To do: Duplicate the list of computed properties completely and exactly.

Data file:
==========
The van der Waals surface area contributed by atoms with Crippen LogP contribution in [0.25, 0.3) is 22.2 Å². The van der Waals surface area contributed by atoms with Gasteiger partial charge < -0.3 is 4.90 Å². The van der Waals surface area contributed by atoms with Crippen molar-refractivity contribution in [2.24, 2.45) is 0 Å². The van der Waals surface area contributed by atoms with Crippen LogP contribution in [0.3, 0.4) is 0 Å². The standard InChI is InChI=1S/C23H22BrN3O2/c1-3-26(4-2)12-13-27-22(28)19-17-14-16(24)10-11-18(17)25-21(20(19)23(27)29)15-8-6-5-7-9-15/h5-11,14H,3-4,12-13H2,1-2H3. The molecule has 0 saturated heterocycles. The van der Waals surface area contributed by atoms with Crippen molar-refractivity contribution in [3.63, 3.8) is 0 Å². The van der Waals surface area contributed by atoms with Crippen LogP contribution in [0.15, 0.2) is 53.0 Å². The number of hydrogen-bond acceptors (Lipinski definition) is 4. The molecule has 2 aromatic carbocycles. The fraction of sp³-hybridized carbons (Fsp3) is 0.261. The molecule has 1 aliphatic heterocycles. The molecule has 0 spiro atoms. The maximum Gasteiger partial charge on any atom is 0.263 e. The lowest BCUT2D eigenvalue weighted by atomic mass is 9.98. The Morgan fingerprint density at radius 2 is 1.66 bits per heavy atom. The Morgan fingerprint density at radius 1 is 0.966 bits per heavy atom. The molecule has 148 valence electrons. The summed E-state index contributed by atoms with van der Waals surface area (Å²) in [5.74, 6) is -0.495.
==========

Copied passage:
The van der Waals surface area contributed by atoms with Crippen LogP contribution in [0.25, 0.3) is 22.2 Å². The van der Waals surface area contributed by atoms with Gasteiger partial charge < -0.3 is 4.90 Å². The van der Waals surface area contributed by atoms with Crippen molar-refractivity contribution in [2.24, 2.45) is 0 Å². The van der Waals surface area contributed by atoms with Crippen LogP contribution in [0.3, 0.4) is 0 Å². The standard InChI is InChI=1S/C23H22BrN3O2/c1-3-26(4-2)12-13-27-22(28)19-17-14-16(24)10-11-18(17)25-21(20(19)23(27)29)15-8-6-5-7-9-15/h5-11,14H,3-4,12-13H2,1-2H3. The molecule has 0 saturated heterocycles. The van der Waals surface area contributed by atoms with Crippen molar-refractivity contribution in [3.63, 3.8) is 0 Å². The van der Waals surface area contributed by atoms with Crippen LogP contribution in [0.15, 0.2) is 53.0 Å². The number of hydrogen-bond acceptors (Lipinski definition) is 4. The molecule has 2 aromatic carbocycles. The fraction of sp³-hybridized carbons (Fsp3) is 0.261. The molecule has 1 aliphatic heterocycles. The molecule has 0 spiro atoms. The maximum Gasteiger partial charge on any atom is 0.263 e. The lowest BCUT2D eigenvalue weighted by atomic mass is 9.98. The Morgan fingerprint density at radius 2 is 1.66 bits per heavy atom. The Morgan fingerprint density at radius 1 is 0.966 bits per heavy atom. The molecule has 148 valence electrons. The summed E-state index contributed by atoms with van der Waals surface area (Å²) in [5.74, 6) is -0.495.